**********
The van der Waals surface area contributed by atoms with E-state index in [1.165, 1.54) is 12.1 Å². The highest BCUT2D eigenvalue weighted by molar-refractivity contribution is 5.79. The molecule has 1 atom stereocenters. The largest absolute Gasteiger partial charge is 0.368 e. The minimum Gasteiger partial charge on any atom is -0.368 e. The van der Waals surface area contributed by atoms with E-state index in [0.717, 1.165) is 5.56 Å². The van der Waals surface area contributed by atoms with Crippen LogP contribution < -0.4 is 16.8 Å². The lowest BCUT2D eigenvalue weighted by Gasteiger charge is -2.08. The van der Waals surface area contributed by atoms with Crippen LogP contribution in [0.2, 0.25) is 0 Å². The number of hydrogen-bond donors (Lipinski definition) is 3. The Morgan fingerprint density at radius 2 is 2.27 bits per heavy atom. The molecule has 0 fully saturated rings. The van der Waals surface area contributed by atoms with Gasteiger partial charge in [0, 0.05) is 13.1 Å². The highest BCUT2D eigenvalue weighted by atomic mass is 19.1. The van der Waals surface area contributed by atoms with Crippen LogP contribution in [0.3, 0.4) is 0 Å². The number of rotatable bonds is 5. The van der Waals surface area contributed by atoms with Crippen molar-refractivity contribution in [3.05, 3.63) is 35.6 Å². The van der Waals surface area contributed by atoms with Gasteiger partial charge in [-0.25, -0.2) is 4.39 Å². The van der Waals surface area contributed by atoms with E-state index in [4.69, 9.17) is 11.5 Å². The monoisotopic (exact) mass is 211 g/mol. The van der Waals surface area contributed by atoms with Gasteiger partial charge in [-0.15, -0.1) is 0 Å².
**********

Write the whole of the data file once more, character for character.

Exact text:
The van der Waals surface area contributed by atoms with E-state index in [1.165, 1.54) is 12.1 Å². The highest BCUT2D eigenvalue weighted by molar-refractivity contribution is 5.79. The molecule has 1 atom stereocenters. The largest absolute Gasteiger partial charge is 0.368 e. The minimum Gasteiger partial charge on any atom is -0.368 e. The van der Waals surface area contributed by atoms with E-state index in [0.717, 1.165) is 5.56 Å². The van der Waals surface area contributed by atoms with Crippen LogP contribution < -0.4 is 16.8 Å². The lowest BCUT2D eigenvalue weighted by Gasteiger charge is -2.08. The van der Waals surface area contributed by atoms with Crippen LogP contribution in [0.2, 0.25) is 0 Å². The number of hydrogen-bond donors (Lipinski definition) is 3. The Morgan fingerprint density at radius 2 is 2.27 bits per heavy atom. The molecule has 0 fully saturated rings. The van der Waals surface area contributed by atoms with Gasteiger partial charge in [0, 0.05) is 13.1 Å². The highest BCUT2D eigenvalue weighted by atomic mass is 19.1. The van der Waals surface area contributed by atoms with Crippen LogP contribution in [0.3, 0.4) is 0 Å². The number of rotatable bonds is 5. The van der Waals surface area contributed by atoms with Crippen molar-refractivity contribution in [3.05, 3.63) is 35.6 Å². The van der Waals surface area contributed by atoms with Gasteiger partial charge in [-0.25, -0.2) is 4.39 Å². The van der Waals surface area contributed by atoms with E-state index in [4.69, 9.17) is 11.5 Å². The monoisotopic (exact) mass is 211 g/mol. The van der Waals surface area contributed by atoms with Gasteiger partial charge in [-0.15, -0.1) is 0 Å².